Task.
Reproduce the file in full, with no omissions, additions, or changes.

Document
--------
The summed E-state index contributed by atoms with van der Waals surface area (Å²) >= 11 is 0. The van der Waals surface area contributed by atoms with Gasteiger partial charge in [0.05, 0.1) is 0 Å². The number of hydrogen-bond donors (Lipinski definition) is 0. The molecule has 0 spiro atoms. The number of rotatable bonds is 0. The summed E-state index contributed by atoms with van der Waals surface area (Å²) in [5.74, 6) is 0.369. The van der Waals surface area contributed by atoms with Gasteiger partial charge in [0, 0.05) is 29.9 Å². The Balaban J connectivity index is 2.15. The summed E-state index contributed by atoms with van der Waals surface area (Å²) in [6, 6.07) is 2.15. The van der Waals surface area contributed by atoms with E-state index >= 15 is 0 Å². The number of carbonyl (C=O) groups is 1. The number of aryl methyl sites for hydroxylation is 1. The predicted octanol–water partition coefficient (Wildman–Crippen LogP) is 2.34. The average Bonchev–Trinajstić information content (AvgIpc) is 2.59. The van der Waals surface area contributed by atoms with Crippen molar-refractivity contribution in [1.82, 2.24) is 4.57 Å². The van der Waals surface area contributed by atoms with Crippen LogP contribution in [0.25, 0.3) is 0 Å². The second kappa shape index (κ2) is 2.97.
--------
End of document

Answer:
The summed E-state index contributed by atoms with van der Waals surface area (Å²) >= 11 is 0. The van der Waals surface area contributed by atoms with Gasteiger partial charge in [0.05, 0.1) is 0 Å². The number of hydrogen-bond donors (Lipinski definition) is 0. The molecule has 0 spiro atoms. The number of rotatable bonds is 0. The summed E-state index contributed by atoms with van der Waals surface area (Å²) in [5.74, 6) is 0.369. The van der Waals surface area contributed by atoms with Gasteiger partial charge in [0, 0.05) is 29.9 Å². The Balaban J connectivity index is 2.15. The summed E-state index contributed by atoms with van der Waals surface area (Å²) in [6, 6.07) is 2.15. The van der Waals surface area contributed by atoms with E-state index >= 15 is 0 Å². The number of carbonyl (C=O) groups is 1. The number of aryl methyl sites for hydroxylation is 1. The predicted octanol–water partition coefficient (Wildman–Crippen LogP) is 2.34. The average Bonchev–Trinajstić information content (AvgIpc) is 2.59. The van der Waals surface area contributed by atoms with Crippen molar-refractivity contribution in [1.82, 2.24) is 4.57 Å². The van der Waals surface area contributed by atoms with Crippen LogP contribution in [0.25, 0.3) is 0 Å². The second kappa shape index (κ2) is 2.97.